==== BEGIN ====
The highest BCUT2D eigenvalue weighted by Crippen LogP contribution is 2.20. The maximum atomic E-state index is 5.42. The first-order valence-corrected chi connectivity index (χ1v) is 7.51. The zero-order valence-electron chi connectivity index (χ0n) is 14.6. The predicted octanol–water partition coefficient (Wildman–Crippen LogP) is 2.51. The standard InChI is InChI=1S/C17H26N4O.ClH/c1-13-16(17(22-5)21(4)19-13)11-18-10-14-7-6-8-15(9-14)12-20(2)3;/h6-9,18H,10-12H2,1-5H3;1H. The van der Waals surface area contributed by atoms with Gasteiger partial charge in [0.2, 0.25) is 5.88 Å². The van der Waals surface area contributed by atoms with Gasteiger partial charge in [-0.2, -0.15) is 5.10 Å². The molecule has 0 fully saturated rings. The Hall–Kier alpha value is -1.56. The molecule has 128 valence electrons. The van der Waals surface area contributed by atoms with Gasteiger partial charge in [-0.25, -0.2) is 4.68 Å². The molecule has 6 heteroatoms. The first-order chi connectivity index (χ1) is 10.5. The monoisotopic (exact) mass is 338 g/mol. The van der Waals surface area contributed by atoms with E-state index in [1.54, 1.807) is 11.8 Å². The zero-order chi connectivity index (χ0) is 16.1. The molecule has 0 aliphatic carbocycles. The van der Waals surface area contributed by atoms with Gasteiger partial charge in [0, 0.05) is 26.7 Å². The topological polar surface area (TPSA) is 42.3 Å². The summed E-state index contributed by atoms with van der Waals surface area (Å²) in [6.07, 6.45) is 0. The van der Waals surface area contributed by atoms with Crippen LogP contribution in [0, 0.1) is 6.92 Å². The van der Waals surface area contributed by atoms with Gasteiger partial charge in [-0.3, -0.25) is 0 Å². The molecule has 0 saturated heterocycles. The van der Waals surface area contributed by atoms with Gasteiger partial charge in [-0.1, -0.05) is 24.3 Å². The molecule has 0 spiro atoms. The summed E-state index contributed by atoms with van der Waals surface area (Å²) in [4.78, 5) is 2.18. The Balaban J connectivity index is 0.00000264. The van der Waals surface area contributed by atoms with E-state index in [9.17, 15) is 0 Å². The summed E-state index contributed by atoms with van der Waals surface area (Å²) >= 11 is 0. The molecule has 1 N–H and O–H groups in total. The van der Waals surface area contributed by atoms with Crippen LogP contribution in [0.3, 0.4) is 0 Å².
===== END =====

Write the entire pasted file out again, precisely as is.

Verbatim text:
The highest BCUT2D eigenvalue weighted by Crippen LogP contribution is 2.20. The maximum atomic E-state index is 5.42. The first-order valence-corrected chi connectivity index (χ1v) is 7.51. The zero-order valence-electron chi connectivity index (χ0n) is 14.6. The predicted octanol–water partition coefficient (Wildman–Crippen LogP) is 2.51. The standard InChI is InChI=1S/C17H26N4O.ClH/c1-13-16(17(22-5)21(4)19-13)11-18-10-14-7-6-8-15(9-14)12-20(2)3;/h6-9,18H,10-12H2,1-5H3;1H. The van der Waals surface area contributed by atoms with Gasteiger partial charge in [0.2, 0.25) is 5.88 Å². The van der Waals surface area contributed by atoms with Gasteiger partial charge in [-0.2, -0.15) is 5.10 Å². The molecule has 0 fully saturated rings. The Hall–Kier alpha value is -1.56. The molecule has 128 valence electrons. The van der Waals surface area contributed by atoms with Gasteiger partial charge in [-0.25, -0.2) is 4.68 Å². The molecule has 6 heteroatoms. The first-order chi connectivity index (χ1) is 10.5. The monoisotopic (exact) mass is 338 g/mol. The van der Waals surface area contributed by atoms with E-state index in [1.54, 1.807) is 11.8 Å². The zero-order chi connectivity index (χ0) is 16.1. The molecule has 0 aliphatic carbocycles. The van der Waals surface area contributed by atoms with Gasteiger partial charge in [0, 0.05) is 26.7 Å². The topological polar surface area (TPSA) is 42.3 Å². The summed E-state index contributed by atoms with van der Waals surface area (Å²) in [6.07, 6.45) is 0. The van der Waals surface area contributed by atoms with Crippen LogP contribution in [0, 0.1) is 6.92 Å². The van der Waals surface area contributed by atoms with Gasteiger partial charge in [-0.3, -0.25) is 0 Å². The molecule has 0 saturated heterocycles. The van der Waals surface area contributed by atoms with Gasteiger partial charge in [-0.1, -0.05) is 24.3 Å². The molecule has 0 spiro atoms. The summed E-state index contributed by atoms with van der Waals surface area (Å²) in [4.78, 5) is 2.18. The Balaban J connectivity index is 0.00000264. The van der Waals surface area contributed by atoms with E-state index in [9.17, 15) is 0 Å². The summed E-state index contributed by atoms with van der Waals surface area (Å²) >= 11 is 0. The molecule has 1 N–H and O–H groups in total. The van der Waals surface area contributed by atoms with Crippen LogP contribution in [0.3, 0.4) is 0 Å².